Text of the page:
New Vulnerability Database Catalogs Cloud Security Issues

Organizations have traditionally struggled to track vulnerabilities in public cloud platforms and services due to the lack of a common vulnerability enumeration (CVE) schedule like the one MITER maintains for security issues. publicly disclosed software.

A new community database launched this week seeks to begin to address this problem by providing a central repository of information about security issues known to cloud service providers and the steps organizations can take to mitigate them.

The database – – is the brainchild of security researchers at Wiz, who have been advocating for some time the need for a public catalog of known security vulnerabilities in AWS managed platforms and services. Microsoft and Google. The database currently lists some 70 cloud security issues and vulnerabilities that security researcher Scott Piper previously compiled in a document on GitHub titled “Cloud Service Provider Security Errors.” In the future, anyone is free to suggest new issues to add to the website or to suggest new fixes to existing issues. The goal is to list issues that a cloud service provider may have already addressed.

Centralized vulnerability repository

“The centralized database can help organizations review all past security issues in their [cloud service provider] at any time and check whether they have not applied the necessary corrective actions,” said Alon Schindel, director of data and threat research at Wiz. “For example, organizations can check whether they used a certain service during the exploitability period of a critical security issue and use recommended detection methods – if available – to check if they were affected.”

Currently, the vulnerability database site does not have a system in place to automatically notify users when new security issues are added to it. But the goal is to add an RSS feed or mailing list for that purpose, says Schindel, one of the maintainers of the new database.

Schindel – like many other researchers – has noted how the lack of a formal, standardized system for publicly logging cloud security issues and sharing information about them increases risks for organizations. In a blog last November, Schindel and another Wiz researcher pointed to vulnerabilities — such as one called ChaosDB in Microsoft Azure and another called OMIGOD in Microsoft Azure — as specific reasons why a database of cloud vulnerabilities has become an essential industry necessity. Both vulnerabilities were severe. And unlike many cloud vulnerabilities, the responsibility for mitigating the risks associated with both vulnerabilities lay not only with the cloud provider, but also with its customers.

ChaosDB impacted four Azure services and gave users overly permissive access to storage buckets owned by other cloud tenants. OMIGOD was a set of four flaws in OMI, a Microsoft cloud middleware technology, which allowed remote code execution and elevation of privilege. Although Azure and Microsoft quickly patched the vulnerabilities, many organizations using the affected services had limited information about what changes they needed to make to fix them, Wiz researchers said.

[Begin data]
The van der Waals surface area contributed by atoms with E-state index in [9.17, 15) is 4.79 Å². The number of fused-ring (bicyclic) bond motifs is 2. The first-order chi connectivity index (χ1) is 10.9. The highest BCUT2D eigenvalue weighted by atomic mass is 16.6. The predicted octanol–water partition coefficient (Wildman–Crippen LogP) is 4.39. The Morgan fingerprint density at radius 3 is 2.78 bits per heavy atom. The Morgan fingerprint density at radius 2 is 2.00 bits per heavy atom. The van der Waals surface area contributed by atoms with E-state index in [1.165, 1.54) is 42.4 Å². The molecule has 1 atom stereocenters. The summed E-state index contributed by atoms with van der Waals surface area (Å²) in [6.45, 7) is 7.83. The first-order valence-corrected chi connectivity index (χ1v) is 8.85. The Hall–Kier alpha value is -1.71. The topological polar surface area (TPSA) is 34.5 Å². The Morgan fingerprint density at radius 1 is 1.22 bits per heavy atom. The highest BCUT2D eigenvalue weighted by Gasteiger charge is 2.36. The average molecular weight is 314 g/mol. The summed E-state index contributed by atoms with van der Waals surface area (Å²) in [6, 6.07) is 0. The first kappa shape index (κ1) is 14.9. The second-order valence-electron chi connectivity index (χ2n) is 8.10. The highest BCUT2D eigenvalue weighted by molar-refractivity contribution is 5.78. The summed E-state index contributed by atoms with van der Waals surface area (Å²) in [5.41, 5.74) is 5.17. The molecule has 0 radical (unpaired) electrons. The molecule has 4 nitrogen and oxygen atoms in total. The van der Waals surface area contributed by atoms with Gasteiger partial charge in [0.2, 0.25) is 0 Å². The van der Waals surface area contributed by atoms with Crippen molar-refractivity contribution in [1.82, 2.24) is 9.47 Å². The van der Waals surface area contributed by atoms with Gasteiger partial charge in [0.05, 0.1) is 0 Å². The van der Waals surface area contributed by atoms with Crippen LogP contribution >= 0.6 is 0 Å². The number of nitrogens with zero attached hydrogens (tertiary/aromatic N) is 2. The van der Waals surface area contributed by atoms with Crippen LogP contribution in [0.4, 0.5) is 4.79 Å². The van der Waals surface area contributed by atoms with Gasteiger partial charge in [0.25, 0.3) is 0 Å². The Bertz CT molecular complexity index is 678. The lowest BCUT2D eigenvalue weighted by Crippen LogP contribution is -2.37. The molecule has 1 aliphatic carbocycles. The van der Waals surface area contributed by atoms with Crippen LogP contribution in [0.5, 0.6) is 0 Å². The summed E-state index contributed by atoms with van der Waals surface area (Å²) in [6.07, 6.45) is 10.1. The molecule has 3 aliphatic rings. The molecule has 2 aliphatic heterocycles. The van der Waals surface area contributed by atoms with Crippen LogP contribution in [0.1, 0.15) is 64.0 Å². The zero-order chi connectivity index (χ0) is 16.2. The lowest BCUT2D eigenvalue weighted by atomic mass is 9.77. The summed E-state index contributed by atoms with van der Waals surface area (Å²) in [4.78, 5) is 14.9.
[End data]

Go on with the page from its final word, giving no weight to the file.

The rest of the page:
“Typically, cloud service provider security issues don’t have a fix in the traditional sense, because the issues are resolved internally by the CSP without requiring any manual user action,” says Schindel. But the lack of CVE means there are no industry conventions for assessing severity, no proper reporting channels, and no unified tracking mechanisms.

“This means it’s difficult for a cloud customer to answer otherwise simple questions like, ‘Is my environment currently vulnerable to this?’ or ‘Has he ever been vulnerable to this?'” he adds.

Inconsistent practices

Currently, all major CSPs accept responsibly disclosed vulnerabilities, and some have an official bug bounty or vulnerability reward program in place. Sometimes a cloud service provider may even release details of a fix they may have developed for a reported security vulnerability. However, there is little consistency between different providers, says Schindel.

“Notification channels vary; providers typically email only affected customers or notify them through a service health system,” he said.

Wiz was unable to find consistency in the cadence of releasing security issues across the various CSPs, although Microsoft typically includes patches for the Azure vulnerability in its monthly patch release cycle.

Wiz will maintain the new site, although everyone is free to contribute. The goal is to try to get major CSPs to join the effort or use the site to provide more transparency about vulnerabilities discovered in their services. This may include information such as indicating time periods during which a security issue could have been exploitable.

“We also hope the value of such a database will help CSPs standardize their processes for posting security issues,” he said.